“Florence does the cooking,” Angele wrote. “She has a part-time woman come and help with the cleaning and cooking, but Florence does the main cooking. There are usually eleven or twelve of us at the dinner table. She is in the basement every night doing laundry, too. I don’t clean or cook. My job is to watch the children.”
Whenever Florence was ready to deliver another baby, since her husband had several business interests and was often out of town, Florence drove herself to St. Joseph’s Hospital. “If it was close, she called a taxi,” said Angele.
Roger Lapalme, grown-up and the only one of the family who had gone farther than high school, sat next to Angele at the dinner table whenever he was at home. “Roger liked me, but Vytas was the one for me.” He was barking up the wrong tree. “He was handsome and a lawyer, but I told him I already had a boyfriend,” Angele said.
He took her motor-boating on Lake Ramsey until the day he got too enthusiastic at the helm and she fell off the boat. She told him it was enough of that.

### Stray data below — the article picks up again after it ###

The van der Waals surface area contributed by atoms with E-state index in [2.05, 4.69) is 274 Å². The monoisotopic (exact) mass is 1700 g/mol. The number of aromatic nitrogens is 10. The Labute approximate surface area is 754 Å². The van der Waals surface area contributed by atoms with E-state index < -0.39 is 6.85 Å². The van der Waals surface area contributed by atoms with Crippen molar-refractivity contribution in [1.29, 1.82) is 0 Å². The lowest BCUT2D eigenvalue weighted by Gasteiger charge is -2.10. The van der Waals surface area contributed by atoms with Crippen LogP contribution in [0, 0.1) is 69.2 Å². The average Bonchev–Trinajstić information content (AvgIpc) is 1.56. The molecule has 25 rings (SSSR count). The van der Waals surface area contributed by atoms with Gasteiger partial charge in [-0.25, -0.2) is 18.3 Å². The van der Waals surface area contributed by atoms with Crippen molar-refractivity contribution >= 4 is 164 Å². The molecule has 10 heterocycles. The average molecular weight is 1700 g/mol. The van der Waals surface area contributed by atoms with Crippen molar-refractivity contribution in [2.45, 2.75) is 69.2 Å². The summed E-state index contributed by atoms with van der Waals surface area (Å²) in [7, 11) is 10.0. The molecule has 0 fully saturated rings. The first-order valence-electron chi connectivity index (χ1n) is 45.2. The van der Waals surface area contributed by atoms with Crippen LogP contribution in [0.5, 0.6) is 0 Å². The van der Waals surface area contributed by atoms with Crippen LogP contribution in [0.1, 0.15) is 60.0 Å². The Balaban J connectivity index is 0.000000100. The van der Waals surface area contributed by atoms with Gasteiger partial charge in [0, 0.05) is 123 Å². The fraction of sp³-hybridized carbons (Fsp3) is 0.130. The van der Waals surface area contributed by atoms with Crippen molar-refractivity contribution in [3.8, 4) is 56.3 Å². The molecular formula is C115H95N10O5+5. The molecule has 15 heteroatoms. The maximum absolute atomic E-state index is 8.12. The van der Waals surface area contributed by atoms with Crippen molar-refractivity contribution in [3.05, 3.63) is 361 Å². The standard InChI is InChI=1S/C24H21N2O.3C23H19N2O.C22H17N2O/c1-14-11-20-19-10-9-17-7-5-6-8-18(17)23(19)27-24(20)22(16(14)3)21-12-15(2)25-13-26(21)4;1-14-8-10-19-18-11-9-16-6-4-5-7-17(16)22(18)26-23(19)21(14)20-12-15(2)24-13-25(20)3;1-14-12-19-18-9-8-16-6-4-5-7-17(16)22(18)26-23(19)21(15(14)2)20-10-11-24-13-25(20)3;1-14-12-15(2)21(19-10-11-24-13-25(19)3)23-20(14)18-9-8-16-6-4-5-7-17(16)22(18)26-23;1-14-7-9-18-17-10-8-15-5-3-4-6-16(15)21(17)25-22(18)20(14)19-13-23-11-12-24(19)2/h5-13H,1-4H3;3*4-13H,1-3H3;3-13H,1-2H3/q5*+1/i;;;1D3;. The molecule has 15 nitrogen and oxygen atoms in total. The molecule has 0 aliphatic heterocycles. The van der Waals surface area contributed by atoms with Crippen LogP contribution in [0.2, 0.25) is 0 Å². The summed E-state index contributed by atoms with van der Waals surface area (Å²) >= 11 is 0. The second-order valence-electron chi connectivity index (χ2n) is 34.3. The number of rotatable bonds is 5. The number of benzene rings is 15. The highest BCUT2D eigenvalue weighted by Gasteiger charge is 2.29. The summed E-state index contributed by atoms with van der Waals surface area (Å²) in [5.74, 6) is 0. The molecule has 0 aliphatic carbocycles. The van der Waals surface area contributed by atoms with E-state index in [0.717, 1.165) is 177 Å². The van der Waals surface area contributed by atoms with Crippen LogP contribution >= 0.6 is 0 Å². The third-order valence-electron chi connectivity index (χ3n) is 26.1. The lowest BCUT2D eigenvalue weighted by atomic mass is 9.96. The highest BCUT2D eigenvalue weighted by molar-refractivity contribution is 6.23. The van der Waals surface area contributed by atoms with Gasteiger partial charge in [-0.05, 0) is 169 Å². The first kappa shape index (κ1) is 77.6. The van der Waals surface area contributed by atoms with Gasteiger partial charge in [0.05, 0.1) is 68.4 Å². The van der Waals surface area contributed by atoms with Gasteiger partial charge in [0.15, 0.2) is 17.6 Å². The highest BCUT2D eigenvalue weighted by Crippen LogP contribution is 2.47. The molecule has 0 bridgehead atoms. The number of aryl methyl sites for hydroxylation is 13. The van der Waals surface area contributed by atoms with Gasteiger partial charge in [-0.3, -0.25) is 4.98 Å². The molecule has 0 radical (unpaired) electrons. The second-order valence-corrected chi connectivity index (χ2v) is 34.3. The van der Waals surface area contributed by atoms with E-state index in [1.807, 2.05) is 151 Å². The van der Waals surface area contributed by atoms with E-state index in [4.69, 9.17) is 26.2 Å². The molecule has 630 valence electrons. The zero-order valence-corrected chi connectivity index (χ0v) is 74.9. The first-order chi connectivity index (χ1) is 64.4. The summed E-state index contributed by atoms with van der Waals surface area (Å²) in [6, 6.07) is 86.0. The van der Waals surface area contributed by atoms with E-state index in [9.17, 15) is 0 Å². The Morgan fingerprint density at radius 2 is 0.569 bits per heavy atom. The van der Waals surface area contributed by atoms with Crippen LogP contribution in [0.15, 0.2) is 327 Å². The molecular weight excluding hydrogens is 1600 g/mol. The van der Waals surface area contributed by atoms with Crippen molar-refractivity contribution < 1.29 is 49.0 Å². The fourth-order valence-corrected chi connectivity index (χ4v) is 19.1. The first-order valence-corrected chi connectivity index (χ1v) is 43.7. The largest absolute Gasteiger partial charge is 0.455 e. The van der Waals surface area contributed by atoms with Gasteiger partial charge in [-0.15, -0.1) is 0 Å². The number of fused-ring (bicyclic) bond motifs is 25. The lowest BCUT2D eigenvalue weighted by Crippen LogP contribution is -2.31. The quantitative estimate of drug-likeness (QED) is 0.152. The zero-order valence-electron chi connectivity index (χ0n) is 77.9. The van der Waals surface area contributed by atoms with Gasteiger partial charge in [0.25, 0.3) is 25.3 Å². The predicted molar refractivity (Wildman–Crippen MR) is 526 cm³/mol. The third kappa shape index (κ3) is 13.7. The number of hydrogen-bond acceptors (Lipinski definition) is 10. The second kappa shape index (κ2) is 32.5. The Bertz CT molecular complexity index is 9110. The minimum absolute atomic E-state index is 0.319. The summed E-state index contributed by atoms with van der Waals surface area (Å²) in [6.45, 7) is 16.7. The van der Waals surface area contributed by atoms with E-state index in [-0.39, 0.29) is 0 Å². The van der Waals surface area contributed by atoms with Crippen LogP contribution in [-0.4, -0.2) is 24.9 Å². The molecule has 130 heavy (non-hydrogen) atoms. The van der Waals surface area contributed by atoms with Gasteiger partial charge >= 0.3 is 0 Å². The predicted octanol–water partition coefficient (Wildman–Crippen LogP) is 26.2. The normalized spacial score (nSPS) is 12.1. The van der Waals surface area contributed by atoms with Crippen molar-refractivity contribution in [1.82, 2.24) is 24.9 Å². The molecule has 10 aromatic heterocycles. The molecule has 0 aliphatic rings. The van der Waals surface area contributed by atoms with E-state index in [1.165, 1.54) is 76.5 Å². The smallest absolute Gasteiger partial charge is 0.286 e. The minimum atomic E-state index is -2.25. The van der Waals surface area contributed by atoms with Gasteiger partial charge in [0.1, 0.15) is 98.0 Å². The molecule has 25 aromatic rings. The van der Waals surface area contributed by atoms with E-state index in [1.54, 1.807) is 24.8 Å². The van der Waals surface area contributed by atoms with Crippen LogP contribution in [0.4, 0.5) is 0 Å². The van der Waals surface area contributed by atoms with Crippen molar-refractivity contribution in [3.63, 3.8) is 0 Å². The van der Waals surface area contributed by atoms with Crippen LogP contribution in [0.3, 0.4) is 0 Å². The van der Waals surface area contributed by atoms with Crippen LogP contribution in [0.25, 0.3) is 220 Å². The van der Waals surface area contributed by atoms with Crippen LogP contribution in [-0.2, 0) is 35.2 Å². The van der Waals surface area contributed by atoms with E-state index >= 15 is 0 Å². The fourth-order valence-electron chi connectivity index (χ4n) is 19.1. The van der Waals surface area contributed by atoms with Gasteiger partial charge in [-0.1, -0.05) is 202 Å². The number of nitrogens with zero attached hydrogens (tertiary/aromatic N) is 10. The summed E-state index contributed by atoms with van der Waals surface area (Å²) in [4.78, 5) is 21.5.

One of the LaPalme sisters had suffered a nervous breakdown. When her boyfriend, who she expected to marry, killed someone in a car crash, she broke down. She told her father her life was over and went to work in the nickel mines. She was rarely at the house.
Vytas Staskevicius had a sponsor in the United States, an uncle in Boston, but delayed sailing there. He also stalled going to Australia with a friend of his who thought they could make passage there. He became determined to get to Canada. J. A Lapalme had already promised Angele he would give Vytas a helping hand.
“The year is ending soon,” she wrote him. “I have been here more than three weeks. When can you come?” She knew the sailing season wasn’t going to be for several more months. Her man had to break the waves. She knew it wasn’t going to be soon enough.
“Be good and write me often,” she wrote at the start of the new year.
Ed Staskus posts feature stories on 147 Stanley Street http://www.147stanleystreet.com and Cleveland Ohio Daybook http://www.clevelandohiodaybook.com.. To get the site’s monthly feature in your in-box click on “Follow.”